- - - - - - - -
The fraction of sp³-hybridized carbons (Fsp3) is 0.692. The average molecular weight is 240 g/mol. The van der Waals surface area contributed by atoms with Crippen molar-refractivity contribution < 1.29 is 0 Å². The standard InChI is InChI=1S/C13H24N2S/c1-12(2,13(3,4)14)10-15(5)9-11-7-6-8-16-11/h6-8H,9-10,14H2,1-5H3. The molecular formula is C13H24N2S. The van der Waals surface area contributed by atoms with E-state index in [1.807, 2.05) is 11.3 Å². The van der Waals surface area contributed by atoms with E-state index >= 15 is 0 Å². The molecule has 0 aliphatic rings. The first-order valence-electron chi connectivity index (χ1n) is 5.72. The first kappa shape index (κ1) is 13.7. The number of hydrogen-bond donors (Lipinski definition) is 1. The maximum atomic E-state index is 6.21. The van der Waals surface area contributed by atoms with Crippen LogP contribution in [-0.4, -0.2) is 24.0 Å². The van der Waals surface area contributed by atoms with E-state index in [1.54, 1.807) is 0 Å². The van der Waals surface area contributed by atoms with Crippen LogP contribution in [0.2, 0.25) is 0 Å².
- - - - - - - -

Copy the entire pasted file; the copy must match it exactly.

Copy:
The fraction of sp³-hybridized carbons (Fsp3) is 0.692. The average molecular weight is 240 g/mol. The van der Waals surface area contributed by atoms with Crippen molar-refractivity contribution < 1.29 is 0 Å². The standard InChI is InChI=1S/C13H24N2S/c1-12(2,13(3,4)14)10-15(5)9-11-7-6-8-16-11/h6-8H,9-10,14H2,1-5H3. The molecular formula is C13H24N2S. The van der Waals surface area contributed by atoms with E-state index in [1.807, 2.05) is 11.3 Å². The van der Waals surface area contributed by atoms with E-state index >= 15 is 0 Å². The molecule has 0 aliphatic rings. The first-order valence-electron chi connectivity index (χ1n) is 5.72. The first kappa shape index (κ1) is 13.7. The number of hydrogen-bond donors (Lipinski definition) is 1. The maximum atomic E-state index is 6.21. The van der Waals surface area contributed by atoms with Crippen LogP contribution in [-0.4, -0.2) is 24.0 Å². The van der Waals surface area contributed by atoms with E-state index in [1.54, 1.807) is 0 Å². The van der Waals surface area contributed by atoms with Crippen LogP contribution in [0.2, 0.25) is 0 Å².